Over the last few years there have been a reports of councils removing Christmas decorations from public places so they do not offend Muslims. How true these reports are and what actually happened in these council meetings is difficult to judge, but the subject of Christmas raises a very important question for Christians and Muslims, a question that is far more than just decorations. It is a question that gets to the very heart of our faiths.

‘Immanuel’ or Simply a Man?

For the Christians, Christmas is the time we remember and celebrate the birth of Jesus. We celebrate God making Mary conceive by his Holy Spirit and coming to us as a man, Immanuel. It is a time for thinking about the incarnation.

Muslims also accept the virgin birth of Jesus through the Holy Spirit—though the Qur’an says his mother Mary/Mariam is the sister of Moses and Aaron and the daughter of Amram (Qur’an 3:35-51, 19:16ff, 66:12). However, Islam rejects any notion of the incarnation. Jesus was simply a man: a great man, a prophet, but only a man.

Therefore Christmas is a great time for Christians to think about how we speak the doctrine of the incarnation to the world.

The objections that Muslims have to the incarnation are that is it illogical and a compromise of God’s nature, and that it is against Scripture. To make progress with our Muslim friends we need to discuss: creation, God’s accommodation, God dwelling with his people, and the image of God. I will focus on two of these in this article and invite you to read my booklet on the subject if you wish to read further.’

1. Creation

The doctrine of the incarnation states that God connected personally with creation in what is called the hypostatic union. That is, there is a union of two natures, one divine and one created, in the person (hypostasis) of Jesus—and that in this union neither nature is compromised. Christians are not saying that God changed his nature from divine to created but that he added a created body to his life. Muslims reject the hypostatic union as a compromise of God’s transcendence.

The way forward here is to show that the hypostatic union is not the only union God has with creation, but that whenever God interacts with creation there is some kind of union between a divine and created nature, and neither nature is compromised. Consider God’s sustaining power.

God sustains our existence and will do so even into the resurrection, which will be everlasting. But this means God’s divine power must permanently connect in some way with a created nature. If there is no connection then God is not sustaining us. Does this connection change or compromise God’s nature? No. Therefore, in God’s act of sustaining we see two natures permanently connected and neither is compromised. We could explore similar parallels with regard to God’s omnipresence, his self-revelation etc.

But the point is, God can touch creation. It was the Greek philosophies that saw God as so transcendent that he could not connect with creation directly and it was because of their Greek doctrine of creation that early Christian heretics such as the Docetists (who denied that Jesus was a real human) and Arians (who denied that he was truly God) rejected the incarnation.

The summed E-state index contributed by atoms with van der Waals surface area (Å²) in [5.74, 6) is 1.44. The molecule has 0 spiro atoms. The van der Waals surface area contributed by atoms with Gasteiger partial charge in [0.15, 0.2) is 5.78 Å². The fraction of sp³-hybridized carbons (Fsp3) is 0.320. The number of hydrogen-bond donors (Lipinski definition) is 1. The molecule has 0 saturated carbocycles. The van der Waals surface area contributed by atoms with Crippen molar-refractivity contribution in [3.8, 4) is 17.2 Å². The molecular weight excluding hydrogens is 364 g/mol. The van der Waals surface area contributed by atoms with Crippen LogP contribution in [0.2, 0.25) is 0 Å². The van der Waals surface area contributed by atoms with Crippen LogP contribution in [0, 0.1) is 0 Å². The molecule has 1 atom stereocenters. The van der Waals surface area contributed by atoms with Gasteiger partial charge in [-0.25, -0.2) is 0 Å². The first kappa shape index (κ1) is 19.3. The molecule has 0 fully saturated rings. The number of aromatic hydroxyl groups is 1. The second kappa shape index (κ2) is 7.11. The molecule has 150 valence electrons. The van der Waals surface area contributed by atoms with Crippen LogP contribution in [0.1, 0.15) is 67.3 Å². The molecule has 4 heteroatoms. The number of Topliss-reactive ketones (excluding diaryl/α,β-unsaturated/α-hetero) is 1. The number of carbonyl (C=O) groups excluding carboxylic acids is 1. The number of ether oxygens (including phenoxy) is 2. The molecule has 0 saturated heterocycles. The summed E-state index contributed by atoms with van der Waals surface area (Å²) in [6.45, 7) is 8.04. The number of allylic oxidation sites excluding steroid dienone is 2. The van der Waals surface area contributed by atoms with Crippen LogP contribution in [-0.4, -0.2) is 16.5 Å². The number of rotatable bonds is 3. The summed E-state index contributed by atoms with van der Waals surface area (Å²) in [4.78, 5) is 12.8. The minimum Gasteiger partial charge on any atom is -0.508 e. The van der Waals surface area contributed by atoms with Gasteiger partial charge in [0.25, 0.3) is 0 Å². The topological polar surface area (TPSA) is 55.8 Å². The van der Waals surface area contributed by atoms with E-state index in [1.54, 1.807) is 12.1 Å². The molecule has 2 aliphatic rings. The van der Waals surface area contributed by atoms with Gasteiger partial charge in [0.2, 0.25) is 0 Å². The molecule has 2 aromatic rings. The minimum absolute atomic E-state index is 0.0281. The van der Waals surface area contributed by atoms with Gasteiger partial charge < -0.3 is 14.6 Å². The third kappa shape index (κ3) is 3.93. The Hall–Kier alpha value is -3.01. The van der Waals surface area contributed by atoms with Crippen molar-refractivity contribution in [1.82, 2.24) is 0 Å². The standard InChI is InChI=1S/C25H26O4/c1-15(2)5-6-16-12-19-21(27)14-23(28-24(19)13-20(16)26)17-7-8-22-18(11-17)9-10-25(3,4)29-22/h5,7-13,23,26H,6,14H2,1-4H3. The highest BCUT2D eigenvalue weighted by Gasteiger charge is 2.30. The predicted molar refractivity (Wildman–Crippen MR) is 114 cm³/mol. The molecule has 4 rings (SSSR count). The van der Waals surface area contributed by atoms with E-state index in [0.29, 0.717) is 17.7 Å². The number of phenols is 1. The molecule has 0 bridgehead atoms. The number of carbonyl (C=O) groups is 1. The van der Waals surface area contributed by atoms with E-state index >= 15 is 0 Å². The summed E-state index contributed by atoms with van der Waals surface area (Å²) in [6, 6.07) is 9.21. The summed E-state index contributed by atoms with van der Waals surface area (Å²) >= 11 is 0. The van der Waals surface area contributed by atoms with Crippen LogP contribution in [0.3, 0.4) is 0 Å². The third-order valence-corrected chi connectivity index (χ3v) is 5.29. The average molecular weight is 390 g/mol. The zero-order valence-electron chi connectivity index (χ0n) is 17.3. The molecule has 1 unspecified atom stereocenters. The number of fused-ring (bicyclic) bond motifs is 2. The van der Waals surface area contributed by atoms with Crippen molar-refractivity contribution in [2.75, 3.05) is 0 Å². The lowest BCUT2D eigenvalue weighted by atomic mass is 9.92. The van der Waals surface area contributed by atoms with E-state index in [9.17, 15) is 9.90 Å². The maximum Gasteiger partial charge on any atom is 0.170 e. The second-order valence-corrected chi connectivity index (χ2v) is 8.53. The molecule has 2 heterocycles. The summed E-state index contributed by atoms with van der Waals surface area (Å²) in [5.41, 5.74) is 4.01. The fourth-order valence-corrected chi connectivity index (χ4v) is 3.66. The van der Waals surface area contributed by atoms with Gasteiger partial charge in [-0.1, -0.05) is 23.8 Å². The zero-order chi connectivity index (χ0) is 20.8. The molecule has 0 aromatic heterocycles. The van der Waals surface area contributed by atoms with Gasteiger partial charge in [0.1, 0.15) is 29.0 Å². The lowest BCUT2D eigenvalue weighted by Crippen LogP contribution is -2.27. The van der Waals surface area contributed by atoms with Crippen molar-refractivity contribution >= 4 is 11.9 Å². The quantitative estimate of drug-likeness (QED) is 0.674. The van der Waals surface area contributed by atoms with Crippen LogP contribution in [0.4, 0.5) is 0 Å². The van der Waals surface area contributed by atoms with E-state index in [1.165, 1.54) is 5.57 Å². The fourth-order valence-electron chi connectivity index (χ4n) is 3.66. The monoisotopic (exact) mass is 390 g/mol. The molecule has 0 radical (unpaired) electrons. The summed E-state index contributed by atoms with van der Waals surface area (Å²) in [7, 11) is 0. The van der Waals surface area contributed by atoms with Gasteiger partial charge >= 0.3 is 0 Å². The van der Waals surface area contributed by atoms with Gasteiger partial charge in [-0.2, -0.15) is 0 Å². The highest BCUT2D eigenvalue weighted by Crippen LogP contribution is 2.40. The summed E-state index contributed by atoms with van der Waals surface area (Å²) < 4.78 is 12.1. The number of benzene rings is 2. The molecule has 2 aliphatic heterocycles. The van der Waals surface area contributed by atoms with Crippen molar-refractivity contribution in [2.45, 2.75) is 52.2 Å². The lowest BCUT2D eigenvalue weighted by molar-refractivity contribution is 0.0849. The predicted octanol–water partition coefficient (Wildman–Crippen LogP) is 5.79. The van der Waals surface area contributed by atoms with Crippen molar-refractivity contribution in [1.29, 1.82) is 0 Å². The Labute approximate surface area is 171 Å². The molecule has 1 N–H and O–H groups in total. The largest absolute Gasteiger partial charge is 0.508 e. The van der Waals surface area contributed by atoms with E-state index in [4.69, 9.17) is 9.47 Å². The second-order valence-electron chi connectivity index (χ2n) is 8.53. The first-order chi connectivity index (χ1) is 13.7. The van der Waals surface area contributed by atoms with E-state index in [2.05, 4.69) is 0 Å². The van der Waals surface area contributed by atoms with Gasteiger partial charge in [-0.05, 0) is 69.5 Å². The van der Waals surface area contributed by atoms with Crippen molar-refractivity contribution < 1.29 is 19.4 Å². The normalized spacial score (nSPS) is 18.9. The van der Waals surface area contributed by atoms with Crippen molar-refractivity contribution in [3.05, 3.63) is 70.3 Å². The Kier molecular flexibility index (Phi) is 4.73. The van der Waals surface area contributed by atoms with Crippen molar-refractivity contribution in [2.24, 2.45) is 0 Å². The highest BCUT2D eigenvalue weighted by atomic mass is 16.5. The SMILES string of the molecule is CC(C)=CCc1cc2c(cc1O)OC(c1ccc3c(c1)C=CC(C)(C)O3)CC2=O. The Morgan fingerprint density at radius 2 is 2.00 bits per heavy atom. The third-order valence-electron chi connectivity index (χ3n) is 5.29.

The doctrine of creation is the basis for the incarnation and we need to talk with Muslims about this. And we can press this point, because even the Qur’an acknowledges that Allah creates, sustains, is omnipresent, and reveals: in fact he gets his hands dirty when he creates Adam from clay (Qur’an 38:71-75). According to the Qur’an (75:22-23), Allah will be seen by Muslims on judgment day—apparently without compromising his divine nature. Muslims have no logical grounds for rejecting the incarnation.

2. God Dwells with His People

Muslim leaders tell us that the incarnation is a denial of Scripture. But the problem is that their scripture, the Qur’an, has a very different message from the Law of Moses, the books of the prophets, the Psalms, and the Gospel: The Qur’an has no temple theology.

By the time of Muhammad the temple in Jerusalem had been destroyed for over 500 years and Judaism had developed into a religion that made-do without a temple—we could call it “no-temple Judaism”. The influence of no-temple theology on Muhammad (and thus the Qur’an) was profound—producing a theology where God never dwells with his people. In the Qur’an, Allah does not dwell with Adam in the garden; nor Allah does he dwell in a tabernacle or temple; nor can he be found in paradise. This is important because Jesus describes himself as a temple. Temple theology is a basis for the incarnation.

We need to discuss temple theology with Muslims and ask why the Qur’an has none while all the other Old Testament prophets (whom they officially accept) do? Helping them understand the temple and God’s presence will help them understand the incarnation.

Good Grounds for Confidence

These are just some of the issues that we might raise when we speak to Muslim’s about the incarnation. We could also discuss how God always limits and accommodates himself whenever he deals with creation in any way. Another important topic to consider is the doctrine of the Image of God, which states that humanity: represents God, can display God’s character, and will share in God’s glory. These issues too are important foundations for the incarnation and you can explore them further here http://engagingwithislam.org/l…

Yet as we celebrate Christmas this year, and face new challenges to its message, Christians need to be assured that the Gospel is true, reasonable, and the message of all the prophets. We have good grounds for what we believe, and this solid ground is the place to start when we explain the incarnation to Muslims.